- Mandy (*) a Chartered Accountant recently provided an excellent example of finding a creative solution regarding her ‘type of journal’. She has achieved great heights in her profession and other areas of her life. And she was committed to our ‘Executive Coaching’ programme and diligently following through on all our agreed assignments. However, she found the reflections and journaling extremely difficult. At first she tried capturing her thoughts each evening on computer. She couldn’t sustain that. So after the next session she tried writing in a new journal. That too was not working. But we persisted and she creatively tried to find a way that engaged her and was sustainable. She found the solution herself. The answer was using a ring-bound journal. Knowing that she could tear out the pages if she was not happy with what she had written made her feel less vulnerable. And her journaling became an authentic recording of her reflections. As far as I know she hasn’t yet torn out a page! But, knowing that she could remove a page if she wanted to was the solution to her uneasiness.
- Many of us are particular about the type of pens we use. So, if we are not comfortable with one type, it is worth persisting and trying a variety. Geoffrey (*) writes freely with gelwriters with rubber grips. Giving him a ballpoint does not bring out the best in him! What is your favourite type of pen?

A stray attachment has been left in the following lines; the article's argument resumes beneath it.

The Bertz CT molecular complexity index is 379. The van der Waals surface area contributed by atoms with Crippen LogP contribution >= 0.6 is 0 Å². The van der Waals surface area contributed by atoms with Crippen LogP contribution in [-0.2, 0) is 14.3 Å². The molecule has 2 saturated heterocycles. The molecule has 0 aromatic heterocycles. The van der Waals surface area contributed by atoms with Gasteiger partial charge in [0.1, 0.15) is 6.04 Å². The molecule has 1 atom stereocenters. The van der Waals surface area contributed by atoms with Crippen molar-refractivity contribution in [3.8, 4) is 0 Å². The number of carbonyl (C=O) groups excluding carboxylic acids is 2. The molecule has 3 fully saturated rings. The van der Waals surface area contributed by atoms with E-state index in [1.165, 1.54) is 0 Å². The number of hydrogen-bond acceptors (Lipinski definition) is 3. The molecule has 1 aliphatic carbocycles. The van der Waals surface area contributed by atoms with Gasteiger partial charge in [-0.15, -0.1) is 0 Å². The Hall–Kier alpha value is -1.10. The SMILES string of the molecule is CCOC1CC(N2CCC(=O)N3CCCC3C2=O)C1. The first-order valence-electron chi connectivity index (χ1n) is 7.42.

- The colour of the ink is also important. Jane (*) has a set of pens and consciously decides which colour she feels like using that day. Some days she writes different components of her journaling in different colours. Things she is proud of might be red, areas that are making her nervous might be purple and growth could be green.
- I assign drawing Mandalas as a practice to many of my clients and these can be effectively incorporated into the day’s journaling. Please see my previous article, Mandalas to unmuddle the mind. It is the process of creating Mandalas that is important – and we do not set out to produce a masterpiece. In fact, we are purposely ‘non- judgemental’ in our approach. Including Mandala’s in our journaling certainly brings the pages to life. Here is a glimpse of one of the pages in my current journal:
- Many clients enjoy drawing pictures or patterns in their journals, too.
- It is better to have a set time of day to journal. Using suitable phone reminders helps us to establish the new journaling habit. And it is good to start small – possibly assign only 5 minutes a day in the beginning?
- Remember that we are doing our reflections and journaling primarily for our own self-development. Writing with the mindset that others will read what we have written destroys our ability to be authentic, to allow our real thoughts to surface. We need to be honest even when what we write may sound ridiculous, irrational and unlike the way we have been conditioned to think of ourselves. We need to let the writing flow and not look back during each session. We need to be curious, not judgmental.
- Don’t look back too often! In order to appreciate the progress we are making, it is important not to look back on our journaling too soon or too often. After a few weeks or months, go over the writings looking for patterns. It is amazing what surfaces. Try it – it is worth persisting in establishing this habit.
There will often be challenges in setting the time aside and in following through in immersing ourselves in the reflections and journaling. But there are creative ways of finding solutions. Find the way that suits you best and establish a sustainable habit. The benefits are enormous!
(*) Names have been changed to protect clients’ identities.